South Africa initiates nuclear power procurement process

Which could lead to adding up to 9,600 megawatts of nuclear power to the national grid.

South Africa has started a process that could lead to it adding up to 9,600 megawatts of nuclear power to its national grid, the department of energy said on Sunday.

The department said the cabinet had earlier this month given the green light to issue a request for proposals from the nuclear industry, which would be put to the cabinet for approval before a request was issued for formal bids.

It gave no timeframe for the process but the broader plan to boost nuclear power extends over the coming 15 years.

Africa’s most industrialised economy, which relies heavily on coal for electricity, has been grappling with power shortages that have curtailed economic growth, and the Treasury in October set aside 200 million rand to consider the costs, benefits and risks of building more nuclear power stations.

Yet the costs of nuclear power make it a controversial option.

Analysts estimate the nuclear project will cost as much as 1 trillion rand ($66 billion), sparking criticism from opposition parties of the expense and of construction agreements being made behind closed doors.

Former Finance Minister Nhlanhla Nene pledged that the nuclear programme would be transparent and his successor Pravin Gordhan has said his office would ensure that South Africa stuck to fiscal prudence, including on any deals relating to the building of nuclear power stations.

In Sunday’s statement the department of energy said it was committed to cost effectiveness and transparency, adding it would ensure that the process is done within the government’s fiscal policy framework.

South Africa has one nuclear power plant, the Koeberg station near Cape Town.


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Don’t be ridiculous. The obvious elephant in the living room is the potential of a nuclear power plant to make large tracts of land uninhabitable for generations. This has already happened in Fukishima prefecture and Chernobyl (Pripyat) with two level 7 nuclear accidents in the last 30 years. No doubt, the ANC would insist on AA, EE and BEEEE management principles when handing out jobs for their pals. This has severely compromised the ability of the civil service to function yet this morally degenerate policy applied to nuclear power stations is the pathway to a whole new hitherto unfathomed world of pain.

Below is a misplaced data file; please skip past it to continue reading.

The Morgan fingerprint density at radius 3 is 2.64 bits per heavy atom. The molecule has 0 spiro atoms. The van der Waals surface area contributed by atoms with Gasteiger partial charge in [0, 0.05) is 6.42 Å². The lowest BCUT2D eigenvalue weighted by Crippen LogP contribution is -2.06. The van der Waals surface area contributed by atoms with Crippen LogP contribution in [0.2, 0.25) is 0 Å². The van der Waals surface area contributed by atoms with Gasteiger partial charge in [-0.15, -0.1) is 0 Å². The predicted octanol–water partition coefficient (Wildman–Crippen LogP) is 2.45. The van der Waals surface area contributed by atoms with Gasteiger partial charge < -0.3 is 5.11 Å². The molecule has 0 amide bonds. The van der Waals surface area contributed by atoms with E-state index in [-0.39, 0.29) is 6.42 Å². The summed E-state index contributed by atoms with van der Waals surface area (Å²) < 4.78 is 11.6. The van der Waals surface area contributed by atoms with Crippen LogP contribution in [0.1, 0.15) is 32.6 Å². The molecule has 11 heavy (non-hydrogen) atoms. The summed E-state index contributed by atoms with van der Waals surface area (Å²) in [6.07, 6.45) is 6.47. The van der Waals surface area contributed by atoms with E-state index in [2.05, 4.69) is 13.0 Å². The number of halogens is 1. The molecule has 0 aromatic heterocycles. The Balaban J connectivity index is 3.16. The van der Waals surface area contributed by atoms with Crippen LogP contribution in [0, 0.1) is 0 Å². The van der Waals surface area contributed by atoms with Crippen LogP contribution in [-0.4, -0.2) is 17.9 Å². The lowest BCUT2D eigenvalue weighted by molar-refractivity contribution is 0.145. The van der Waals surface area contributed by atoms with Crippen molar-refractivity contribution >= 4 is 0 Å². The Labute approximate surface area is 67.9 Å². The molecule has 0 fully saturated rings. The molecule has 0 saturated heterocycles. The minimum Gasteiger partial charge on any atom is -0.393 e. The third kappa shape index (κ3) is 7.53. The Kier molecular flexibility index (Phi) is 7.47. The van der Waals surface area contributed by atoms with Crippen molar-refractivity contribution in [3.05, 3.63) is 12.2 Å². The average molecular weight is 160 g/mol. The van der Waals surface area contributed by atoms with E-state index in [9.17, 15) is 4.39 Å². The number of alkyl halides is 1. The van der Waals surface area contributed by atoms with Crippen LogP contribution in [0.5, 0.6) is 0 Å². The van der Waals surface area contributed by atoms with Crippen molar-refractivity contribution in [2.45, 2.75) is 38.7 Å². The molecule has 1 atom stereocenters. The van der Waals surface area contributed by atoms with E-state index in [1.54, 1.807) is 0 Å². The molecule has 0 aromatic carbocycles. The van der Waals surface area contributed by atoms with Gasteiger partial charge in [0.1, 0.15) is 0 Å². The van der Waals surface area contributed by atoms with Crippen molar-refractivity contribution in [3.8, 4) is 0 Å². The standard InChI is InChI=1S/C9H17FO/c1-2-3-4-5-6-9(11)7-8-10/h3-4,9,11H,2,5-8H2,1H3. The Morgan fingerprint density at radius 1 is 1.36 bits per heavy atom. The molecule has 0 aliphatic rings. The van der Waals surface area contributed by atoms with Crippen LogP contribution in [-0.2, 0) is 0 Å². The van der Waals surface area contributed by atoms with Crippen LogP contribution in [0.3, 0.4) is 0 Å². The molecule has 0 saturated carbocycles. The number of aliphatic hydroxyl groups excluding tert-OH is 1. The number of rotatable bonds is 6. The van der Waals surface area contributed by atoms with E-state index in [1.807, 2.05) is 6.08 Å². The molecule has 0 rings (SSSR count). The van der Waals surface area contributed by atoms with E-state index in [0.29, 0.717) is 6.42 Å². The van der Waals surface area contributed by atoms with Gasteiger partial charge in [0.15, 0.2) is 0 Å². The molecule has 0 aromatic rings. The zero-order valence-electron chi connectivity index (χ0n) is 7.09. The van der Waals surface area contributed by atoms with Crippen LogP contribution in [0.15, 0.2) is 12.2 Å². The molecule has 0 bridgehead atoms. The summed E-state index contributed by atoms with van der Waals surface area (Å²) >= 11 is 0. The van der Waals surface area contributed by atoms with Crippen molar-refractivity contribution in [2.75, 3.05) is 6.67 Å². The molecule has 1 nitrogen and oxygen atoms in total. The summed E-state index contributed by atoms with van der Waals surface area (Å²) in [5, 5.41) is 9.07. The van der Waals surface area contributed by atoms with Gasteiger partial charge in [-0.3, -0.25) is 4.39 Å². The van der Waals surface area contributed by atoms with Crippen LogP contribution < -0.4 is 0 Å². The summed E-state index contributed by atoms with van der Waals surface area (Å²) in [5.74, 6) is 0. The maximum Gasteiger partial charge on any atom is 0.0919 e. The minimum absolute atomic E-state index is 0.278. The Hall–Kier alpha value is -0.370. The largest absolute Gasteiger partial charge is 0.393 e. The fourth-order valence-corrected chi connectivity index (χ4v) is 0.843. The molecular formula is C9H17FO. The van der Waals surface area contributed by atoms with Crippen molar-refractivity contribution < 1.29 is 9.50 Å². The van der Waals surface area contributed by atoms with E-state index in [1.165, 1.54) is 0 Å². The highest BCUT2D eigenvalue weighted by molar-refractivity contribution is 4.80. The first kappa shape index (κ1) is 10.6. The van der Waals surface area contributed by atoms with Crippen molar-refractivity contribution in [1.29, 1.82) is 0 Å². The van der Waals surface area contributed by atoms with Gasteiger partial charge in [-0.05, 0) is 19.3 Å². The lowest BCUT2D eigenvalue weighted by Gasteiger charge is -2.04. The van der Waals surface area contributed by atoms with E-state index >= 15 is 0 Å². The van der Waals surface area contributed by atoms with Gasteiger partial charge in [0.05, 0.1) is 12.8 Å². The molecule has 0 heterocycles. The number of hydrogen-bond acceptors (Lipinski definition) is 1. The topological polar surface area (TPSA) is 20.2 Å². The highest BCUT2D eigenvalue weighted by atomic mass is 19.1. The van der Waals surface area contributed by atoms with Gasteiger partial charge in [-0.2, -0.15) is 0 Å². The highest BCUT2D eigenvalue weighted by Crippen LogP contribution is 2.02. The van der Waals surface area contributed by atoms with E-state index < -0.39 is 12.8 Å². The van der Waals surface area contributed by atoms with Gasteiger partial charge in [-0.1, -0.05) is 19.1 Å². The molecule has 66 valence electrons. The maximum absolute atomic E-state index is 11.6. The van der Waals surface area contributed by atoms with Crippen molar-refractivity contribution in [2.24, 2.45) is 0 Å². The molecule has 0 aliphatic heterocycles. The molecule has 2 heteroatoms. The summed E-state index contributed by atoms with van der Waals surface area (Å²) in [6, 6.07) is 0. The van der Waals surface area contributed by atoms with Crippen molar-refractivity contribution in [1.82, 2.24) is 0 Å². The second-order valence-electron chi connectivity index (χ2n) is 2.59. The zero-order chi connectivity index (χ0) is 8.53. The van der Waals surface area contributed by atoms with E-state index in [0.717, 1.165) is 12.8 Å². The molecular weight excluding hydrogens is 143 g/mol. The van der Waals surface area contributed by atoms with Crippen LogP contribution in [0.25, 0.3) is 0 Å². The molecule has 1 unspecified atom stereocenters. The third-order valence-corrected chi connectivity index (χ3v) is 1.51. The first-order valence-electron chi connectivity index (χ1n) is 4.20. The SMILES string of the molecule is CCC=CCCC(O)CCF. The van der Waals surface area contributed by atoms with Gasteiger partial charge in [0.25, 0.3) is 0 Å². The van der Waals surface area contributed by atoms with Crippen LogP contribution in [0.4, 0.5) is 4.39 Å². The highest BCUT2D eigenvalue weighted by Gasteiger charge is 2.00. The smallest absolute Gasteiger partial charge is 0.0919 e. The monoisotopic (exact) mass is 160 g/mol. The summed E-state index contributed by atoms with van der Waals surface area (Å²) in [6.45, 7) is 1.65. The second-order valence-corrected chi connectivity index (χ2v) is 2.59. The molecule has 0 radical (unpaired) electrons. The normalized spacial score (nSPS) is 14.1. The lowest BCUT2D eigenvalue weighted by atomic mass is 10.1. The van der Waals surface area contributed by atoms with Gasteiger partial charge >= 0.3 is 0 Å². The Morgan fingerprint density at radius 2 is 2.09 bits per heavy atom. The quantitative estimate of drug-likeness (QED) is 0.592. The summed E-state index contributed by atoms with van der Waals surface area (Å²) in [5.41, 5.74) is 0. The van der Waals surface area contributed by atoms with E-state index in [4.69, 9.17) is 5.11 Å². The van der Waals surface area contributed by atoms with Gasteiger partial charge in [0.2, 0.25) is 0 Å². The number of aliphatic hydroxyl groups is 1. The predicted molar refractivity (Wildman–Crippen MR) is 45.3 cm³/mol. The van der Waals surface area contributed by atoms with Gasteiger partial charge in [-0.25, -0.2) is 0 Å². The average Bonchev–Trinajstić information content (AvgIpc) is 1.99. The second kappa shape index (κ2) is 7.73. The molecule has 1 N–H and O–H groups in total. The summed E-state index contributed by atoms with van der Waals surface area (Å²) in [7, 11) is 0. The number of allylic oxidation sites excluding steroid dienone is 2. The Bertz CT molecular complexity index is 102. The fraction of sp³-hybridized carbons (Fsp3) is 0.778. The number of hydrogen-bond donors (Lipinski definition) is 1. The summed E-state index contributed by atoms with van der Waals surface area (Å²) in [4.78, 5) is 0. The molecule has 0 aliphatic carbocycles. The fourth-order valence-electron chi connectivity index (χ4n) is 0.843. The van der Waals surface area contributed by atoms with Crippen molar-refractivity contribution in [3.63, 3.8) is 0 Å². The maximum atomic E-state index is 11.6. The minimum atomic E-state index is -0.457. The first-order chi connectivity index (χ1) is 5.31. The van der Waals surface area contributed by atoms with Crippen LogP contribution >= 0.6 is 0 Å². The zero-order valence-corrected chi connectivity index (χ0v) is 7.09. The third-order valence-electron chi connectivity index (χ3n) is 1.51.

The price of $66 billion for 9600 MW capacity is fairly meaningless without a proper cost benefit analysis. This is typical junk unsubstantiated journalism. Reading this drivel certainly does not raise my opinion of journos who tend to be left-leaning, devoid of any scientific, engineering or finance training. A ten year old with spell check activated could have written this article.

The real question one should be asking is what is the cost of generation per kWh taking into account construction, operation, fuel, reprocessing, waste storage, insurance and decommissioning? Of course these are estimates and estimates are always accompanied by uncertainty. However, only with these data can one make some informed decisions.

Just watching the highly efficient way Eskom manages to finish off it’s projects ahead of time within budget will happen here too. When SA is reduced to a begging bowl defaulting on loans and impoverishing the whole country and it’s citizens, I suppose the blame will be heaped on Jan. There are hundreds of companies wanting to use their own capital to build windfarms etc yet this lot carry on like a little boy in a toy shop. have to have one of these because Jimmy has one. Wake up, smell the roses we cannot afford one, plain and simple and even if we could who will run it, these out of control cadres who’s first qualification to run these things will be to know nothing about it, as they do now, SAA, SABC, Eskom …………

The South African government just doesn’t get it, does it? We’re one level above junk status, and nuclear spend will push us into junk.That should focus their minds. If not, then they have a seeing, hearing & comprehension problem.

With Tina you-know-who as the (ir)responsible minister, who is utterly clueless, and her boss the bumbling but dangerous fool, this project is assured of resounding success. And while they are spending what the country does not have, they also want to implement a national health scheme.

The problem is that in the 10 to 15 years it will take to bring these to fruition (assuming they ever get built) the cost of renewable energy will have come down dramatically and advances in energy storage will make it viable for many Eskom customers to go ex grid. So in addition to Richard’s elephant in the room we will end up with two huge white ones!

End of comments.





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